Even in disciplines less concerned with power, an effort of synthesis will usually culminate in a graphical representation. As an example, the periodic table (published by Dmitri Mendeleev in 1869 - notice it is the same date as Charles Minard's chart) is an attempt to organize all atoms in a 2D array on the basis of their atomic numbers, electron configuration and chemical properties (see below).

Let us fast forward.
Enter web technologies.

Today, with the digitisation of about everything, the data available is massive. It is both overwhelming and easily accessible, and the tools to shape it into something digestible (through the eyes :-) are powerful and free.
So it has become possible for even an average person to gather data about a topic, analyse it, create and distribute a synthesis/visualisation.

About the tools, the browser has become the instrument of choice for data visualisation and publication. There are many powerful javascript libraries, the most famous, ubiquitous probably being d3.js.
The press is adapting to this change and the New York Times (the creator of d3.js happens to work for them) regularly publishes interesting graphical reports, for instance:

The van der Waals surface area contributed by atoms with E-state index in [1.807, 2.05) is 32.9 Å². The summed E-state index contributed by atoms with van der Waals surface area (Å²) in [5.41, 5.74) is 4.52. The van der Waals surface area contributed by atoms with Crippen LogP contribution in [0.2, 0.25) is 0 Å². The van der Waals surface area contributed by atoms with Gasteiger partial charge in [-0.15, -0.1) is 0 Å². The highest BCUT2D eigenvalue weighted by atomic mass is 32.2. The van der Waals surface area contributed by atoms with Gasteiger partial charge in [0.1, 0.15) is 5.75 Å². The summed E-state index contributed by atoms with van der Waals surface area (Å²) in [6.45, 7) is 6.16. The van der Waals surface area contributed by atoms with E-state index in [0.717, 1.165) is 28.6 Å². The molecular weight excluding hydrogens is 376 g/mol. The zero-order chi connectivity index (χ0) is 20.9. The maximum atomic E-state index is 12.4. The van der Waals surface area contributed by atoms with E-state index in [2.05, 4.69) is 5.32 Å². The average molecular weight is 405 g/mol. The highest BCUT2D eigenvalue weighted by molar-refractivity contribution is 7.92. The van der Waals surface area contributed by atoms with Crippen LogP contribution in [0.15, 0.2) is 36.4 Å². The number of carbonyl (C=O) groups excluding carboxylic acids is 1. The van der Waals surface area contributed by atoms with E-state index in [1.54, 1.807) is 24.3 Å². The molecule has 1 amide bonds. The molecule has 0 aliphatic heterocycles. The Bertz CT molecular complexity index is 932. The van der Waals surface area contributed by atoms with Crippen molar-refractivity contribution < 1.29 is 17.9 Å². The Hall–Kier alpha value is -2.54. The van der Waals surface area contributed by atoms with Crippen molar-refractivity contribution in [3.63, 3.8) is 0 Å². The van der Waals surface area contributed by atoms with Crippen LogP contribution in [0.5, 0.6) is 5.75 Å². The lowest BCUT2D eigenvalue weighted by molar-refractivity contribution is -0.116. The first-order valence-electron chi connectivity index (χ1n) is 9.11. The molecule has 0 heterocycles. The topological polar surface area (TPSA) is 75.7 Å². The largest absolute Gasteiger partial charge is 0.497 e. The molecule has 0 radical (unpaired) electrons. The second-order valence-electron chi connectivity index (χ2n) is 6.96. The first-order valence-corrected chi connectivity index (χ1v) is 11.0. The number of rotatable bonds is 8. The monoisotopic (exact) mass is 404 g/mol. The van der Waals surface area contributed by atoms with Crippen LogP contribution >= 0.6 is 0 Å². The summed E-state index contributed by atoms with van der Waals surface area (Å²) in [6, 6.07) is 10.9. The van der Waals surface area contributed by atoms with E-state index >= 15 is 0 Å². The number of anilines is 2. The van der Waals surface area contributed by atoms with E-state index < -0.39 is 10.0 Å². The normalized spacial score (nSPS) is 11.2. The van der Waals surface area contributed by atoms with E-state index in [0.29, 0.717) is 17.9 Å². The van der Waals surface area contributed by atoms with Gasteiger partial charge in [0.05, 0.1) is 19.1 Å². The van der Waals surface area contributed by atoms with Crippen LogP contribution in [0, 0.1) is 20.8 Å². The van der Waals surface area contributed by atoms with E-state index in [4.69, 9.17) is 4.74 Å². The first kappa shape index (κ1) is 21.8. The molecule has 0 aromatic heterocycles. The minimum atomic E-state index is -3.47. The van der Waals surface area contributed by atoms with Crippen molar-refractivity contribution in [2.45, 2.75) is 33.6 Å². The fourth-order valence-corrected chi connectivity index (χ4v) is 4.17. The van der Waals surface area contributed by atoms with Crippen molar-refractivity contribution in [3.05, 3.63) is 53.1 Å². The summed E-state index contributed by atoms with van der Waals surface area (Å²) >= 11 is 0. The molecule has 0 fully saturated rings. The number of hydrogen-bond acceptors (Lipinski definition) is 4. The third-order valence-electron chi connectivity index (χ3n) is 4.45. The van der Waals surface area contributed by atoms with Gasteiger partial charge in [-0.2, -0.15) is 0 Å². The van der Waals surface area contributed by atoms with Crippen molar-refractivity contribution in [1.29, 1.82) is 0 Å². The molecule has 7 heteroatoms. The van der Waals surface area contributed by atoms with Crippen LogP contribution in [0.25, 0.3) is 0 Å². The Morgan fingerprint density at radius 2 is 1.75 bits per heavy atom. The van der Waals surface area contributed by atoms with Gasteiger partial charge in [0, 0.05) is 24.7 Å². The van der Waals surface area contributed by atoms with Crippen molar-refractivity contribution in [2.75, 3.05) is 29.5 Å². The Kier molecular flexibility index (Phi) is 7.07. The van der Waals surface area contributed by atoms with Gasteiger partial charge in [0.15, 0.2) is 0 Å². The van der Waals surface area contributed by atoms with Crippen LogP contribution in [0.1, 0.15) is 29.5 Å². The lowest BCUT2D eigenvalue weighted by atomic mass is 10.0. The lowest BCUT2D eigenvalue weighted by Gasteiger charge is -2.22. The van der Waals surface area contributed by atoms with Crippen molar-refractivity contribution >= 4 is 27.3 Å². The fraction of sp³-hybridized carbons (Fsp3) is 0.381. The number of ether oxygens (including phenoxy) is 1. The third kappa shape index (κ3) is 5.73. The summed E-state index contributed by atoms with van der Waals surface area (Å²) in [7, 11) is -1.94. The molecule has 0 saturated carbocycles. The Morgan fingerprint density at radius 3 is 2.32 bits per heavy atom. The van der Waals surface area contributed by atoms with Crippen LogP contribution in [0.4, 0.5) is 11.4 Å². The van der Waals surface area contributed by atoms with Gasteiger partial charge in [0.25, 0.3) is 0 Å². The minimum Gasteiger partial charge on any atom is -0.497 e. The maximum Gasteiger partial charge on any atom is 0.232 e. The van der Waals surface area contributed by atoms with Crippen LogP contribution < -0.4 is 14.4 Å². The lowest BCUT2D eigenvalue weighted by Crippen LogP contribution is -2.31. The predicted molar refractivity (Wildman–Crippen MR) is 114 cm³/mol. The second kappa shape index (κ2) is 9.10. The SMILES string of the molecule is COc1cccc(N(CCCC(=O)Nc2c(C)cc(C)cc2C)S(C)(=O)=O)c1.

A list of interesting d3.js powered graphical representations is here.

Now to the point of this brief post.
Data visualisation techniques has  primarily been used to make meaningful syntheses out of large amounts of data. But it can also be can also be taken advantage of to introduce sophisticated concepts, and as such is a powerful tool in education. It is particularly useful in the introductory stage of a difficult notion. Indeed, a dynamic, possibly interactive visual representation of a notion/concept is usually fun to watch/manipulate, requires no effort whatsoever on the part of the viewer/participant. In addition there also still a touch of novelty/coolness about a 'dataviz', because as efficient it has always been and as easy to make it has become, they are not entirely that common. Which is another reason why people can interested.